Image source: Robinhood
Online stock trading platform Robinhood Markets reportedly plans to confidentially file for an initial public offering.
The California-based company, which was at the center of the recent wild swings in shares of GameStop Corp (NYSE: Chart GME - $22.58 1.29 (5.404%) ) and other “meme stocks,” has been in talks over the past week with potential underwriters and may submit its filing as early as March, Bloomberg News reported Friday.
Reuters reported that Robinhood has been aiming to go public since at least last year, when it picked Goldman Sachs Group (NYSE: Chart GS - $314.85 1.18 (0.376%) ) to lead preparations for an initial public offering which could value it at more than $20 billion.
According to Bloomberg, Robinhood was valued at $11.7 billion in a 2020 funding round last year, and the company raised an additional $3.4 billion in emergency financing this year amid the GameStop crisis. Forbes first reported that this latest funding was in the form of convertible notes, which valued Robinhood at a cap of up to $30 billion, or a 30% discount to an eventual IPO.
Robinhood has also considered offering some portion of its IPO directly to its own users.
In a routine annual filing on Feb. 26 with the US Securities and Exchange Commission required of all broker-dealers, Robinhood said over the past year it has observed “substantial growth” in customer base, retention, engagement and trading activity metrics, as well as “continued gains and periodic all-time highs achieved by the equity markets generally.”
“As a result of the COVID-19 pandemic, market volatility, stay-at home orders and the distribution of government stimulus checks helped foster an environment that encouraged an unprecedented number of first-time retail investors to become our customers and begin trading on our platform,” the filing said.
In January, Robinhood found itself in the middle of a firestorm partially fueled by individual traders in the Reddit forum WallStreetBets that turned anonymous users into multimillionaires and wiped out large institutional investors who were selling short stocks like GameStop and AMC Entertainment Holdings (NYSE: Chart AMC - $4.47 0.13 (2.995%) ).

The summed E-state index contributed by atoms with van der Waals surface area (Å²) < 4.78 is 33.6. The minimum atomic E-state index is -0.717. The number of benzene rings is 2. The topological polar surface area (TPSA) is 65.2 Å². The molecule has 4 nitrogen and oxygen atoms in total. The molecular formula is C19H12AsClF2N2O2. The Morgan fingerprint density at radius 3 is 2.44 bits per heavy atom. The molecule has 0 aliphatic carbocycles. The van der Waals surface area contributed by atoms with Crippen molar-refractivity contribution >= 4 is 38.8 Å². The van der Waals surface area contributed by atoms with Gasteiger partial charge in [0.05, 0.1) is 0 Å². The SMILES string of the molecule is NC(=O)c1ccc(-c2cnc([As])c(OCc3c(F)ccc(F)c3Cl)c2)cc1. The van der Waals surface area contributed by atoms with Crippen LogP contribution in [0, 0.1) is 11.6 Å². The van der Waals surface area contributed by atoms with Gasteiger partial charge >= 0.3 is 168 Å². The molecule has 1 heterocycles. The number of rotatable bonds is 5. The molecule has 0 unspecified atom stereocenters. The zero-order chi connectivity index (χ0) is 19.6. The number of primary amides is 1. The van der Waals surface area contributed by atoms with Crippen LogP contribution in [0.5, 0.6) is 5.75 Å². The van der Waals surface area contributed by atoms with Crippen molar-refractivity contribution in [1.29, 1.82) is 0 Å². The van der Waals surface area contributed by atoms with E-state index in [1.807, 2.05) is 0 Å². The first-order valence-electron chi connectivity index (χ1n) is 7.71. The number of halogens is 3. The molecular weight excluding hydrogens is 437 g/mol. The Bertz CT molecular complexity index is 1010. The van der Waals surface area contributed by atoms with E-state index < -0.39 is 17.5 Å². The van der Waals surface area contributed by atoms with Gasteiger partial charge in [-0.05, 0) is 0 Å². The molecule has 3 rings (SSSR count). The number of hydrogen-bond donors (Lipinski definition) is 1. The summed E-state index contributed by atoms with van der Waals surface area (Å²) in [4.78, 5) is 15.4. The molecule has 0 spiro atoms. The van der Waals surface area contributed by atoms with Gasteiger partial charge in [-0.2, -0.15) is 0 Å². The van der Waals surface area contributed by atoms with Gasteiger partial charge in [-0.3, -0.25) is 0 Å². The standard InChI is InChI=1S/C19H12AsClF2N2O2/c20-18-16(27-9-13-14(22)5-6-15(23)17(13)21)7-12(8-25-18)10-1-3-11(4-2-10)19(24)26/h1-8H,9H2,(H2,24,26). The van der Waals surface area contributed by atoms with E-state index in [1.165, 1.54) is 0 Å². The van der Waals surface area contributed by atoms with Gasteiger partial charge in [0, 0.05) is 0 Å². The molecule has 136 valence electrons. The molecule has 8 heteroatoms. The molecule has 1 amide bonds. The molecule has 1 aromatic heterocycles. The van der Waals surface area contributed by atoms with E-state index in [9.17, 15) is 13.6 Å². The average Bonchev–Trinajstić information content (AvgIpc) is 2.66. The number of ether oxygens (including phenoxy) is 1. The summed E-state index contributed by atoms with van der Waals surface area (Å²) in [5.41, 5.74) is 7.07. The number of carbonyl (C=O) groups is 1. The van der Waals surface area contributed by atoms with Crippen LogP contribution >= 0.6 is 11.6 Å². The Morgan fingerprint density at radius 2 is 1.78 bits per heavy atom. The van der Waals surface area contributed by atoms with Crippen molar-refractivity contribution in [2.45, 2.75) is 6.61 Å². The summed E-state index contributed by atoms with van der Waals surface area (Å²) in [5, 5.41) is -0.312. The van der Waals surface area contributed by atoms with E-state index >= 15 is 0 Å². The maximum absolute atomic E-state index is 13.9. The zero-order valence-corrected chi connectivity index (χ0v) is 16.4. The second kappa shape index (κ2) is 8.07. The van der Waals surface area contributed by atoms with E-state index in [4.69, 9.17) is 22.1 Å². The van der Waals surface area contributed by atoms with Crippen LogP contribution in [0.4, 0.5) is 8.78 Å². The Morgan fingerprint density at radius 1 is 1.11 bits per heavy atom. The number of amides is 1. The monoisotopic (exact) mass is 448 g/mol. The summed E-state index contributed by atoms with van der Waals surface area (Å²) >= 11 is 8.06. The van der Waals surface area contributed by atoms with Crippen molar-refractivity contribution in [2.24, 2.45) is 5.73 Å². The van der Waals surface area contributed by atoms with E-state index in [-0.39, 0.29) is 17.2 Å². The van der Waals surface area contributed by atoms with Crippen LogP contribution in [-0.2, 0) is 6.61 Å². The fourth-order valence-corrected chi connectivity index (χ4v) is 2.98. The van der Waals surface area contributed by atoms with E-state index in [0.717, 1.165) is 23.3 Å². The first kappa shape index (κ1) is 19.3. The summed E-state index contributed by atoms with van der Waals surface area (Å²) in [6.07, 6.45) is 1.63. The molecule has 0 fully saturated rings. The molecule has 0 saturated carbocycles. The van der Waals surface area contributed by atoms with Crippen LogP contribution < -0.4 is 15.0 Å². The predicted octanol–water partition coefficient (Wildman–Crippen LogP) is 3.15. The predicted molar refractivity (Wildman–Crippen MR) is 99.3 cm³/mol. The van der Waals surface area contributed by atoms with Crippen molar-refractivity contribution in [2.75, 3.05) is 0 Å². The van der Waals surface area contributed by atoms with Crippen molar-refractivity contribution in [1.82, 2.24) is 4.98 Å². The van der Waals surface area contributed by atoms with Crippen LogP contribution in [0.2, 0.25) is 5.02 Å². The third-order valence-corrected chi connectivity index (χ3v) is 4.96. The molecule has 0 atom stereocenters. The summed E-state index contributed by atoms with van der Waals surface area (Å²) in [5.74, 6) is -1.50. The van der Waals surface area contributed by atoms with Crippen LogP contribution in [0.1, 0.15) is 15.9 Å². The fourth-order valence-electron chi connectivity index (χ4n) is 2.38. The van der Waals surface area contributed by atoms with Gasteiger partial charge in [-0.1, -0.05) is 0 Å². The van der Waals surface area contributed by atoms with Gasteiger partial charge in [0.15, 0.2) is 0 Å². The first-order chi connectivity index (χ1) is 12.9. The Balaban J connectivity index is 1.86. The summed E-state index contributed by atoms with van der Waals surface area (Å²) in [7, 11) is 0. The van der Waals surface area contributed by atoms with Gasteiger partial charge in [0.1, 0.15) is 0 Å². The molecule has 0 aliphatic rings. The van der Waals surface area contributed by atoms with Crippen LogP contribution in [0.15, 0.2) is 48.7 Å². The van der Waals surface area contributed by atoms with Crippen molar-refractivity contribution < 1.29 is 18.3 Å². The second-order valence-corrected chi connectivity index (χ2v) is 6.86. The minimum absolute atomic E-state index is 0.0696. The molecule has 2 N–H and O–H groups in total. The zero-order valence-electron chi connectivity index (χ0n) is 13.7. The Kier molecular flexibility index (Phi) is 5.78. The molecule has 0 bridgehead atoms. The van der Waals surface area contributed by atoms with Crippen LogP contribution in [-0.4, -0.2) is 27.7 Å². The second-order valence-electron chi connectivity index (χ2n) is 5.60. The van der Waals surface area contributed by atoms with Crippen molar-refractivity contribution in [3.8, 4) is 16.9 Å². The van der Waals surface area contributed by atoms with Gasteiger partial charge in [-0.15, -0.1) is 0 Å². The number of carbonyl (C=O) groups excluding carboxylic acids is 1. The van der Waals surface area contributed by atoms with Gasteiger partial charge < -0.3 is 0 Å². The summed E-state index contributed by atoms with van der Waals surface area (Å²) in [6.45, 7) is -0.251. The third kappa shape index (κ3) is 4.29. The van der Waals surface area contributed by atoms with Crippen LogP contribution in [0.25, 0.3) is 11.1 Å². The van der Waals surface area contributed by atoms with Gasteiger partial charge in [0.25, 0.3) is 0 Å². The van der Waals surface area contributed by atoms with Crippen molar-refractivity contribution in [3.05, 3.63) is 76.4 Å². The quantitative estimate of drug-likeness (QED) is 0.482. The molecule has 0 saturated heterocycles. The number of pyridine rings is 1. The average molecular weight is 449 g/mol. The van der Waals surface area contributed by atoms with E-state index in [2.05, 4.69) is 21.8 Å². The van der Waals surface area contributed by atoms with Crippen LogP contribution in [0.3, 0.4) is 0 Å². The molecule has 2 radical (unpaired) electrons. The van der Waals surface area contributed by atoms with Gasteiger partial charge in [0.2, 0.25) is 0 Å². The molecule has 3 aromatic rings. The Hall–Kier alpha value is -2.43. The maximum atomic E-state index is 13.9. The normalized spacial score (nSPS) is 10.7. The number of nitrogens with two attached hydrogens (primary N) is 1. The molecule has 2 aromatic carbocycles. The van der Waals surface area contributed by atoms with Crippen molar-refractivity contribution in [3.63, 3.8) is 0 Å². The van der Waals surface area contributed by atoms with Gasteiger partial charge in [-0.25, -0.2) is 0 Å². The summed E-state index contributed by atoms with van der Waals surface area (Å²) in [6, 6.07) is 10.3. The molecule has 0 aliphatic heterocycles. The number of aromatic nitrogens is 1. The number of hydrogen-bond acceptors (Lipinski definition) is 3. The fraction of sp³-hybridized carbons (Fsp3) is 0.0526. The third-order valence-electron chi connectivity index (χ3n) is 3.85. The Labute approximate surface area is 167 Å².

At the height of the Reddit rally, Robinhood restricted trading of certain stocks due to increased capital requirements from clearing houses.
After raising the $3.4 billion in emergency capital and tapping its credit line when its finances were strained due to the massive trading in shares, Robinhood entered a cash crunch in February.
In its annual regulatory filing, Robinhood said it has received requests for information from federal prosecutors, the SEC, attorney generals in various states and other financial regulators over its decision to halt trading last month in Reddit-fueled stocks.
Robinhood also disclosed that it faces at least 50 lawsuits over the trading restrictions.
The SEC and Financial Industry Regulatory Authority are also reviewing how Robinhood displays cash and buying power to app users and its options trading approval processes, along with multiple service outages in 2020.
In the filing, Robinhood also disclosed that the SEC and FINRA are investigating its role in the 2020 death of Alex Kearns, an amateur options trader who committed suicide believing erroneously that he had incurred $730,000 in losses in his Robinhood account.
Source: Equities News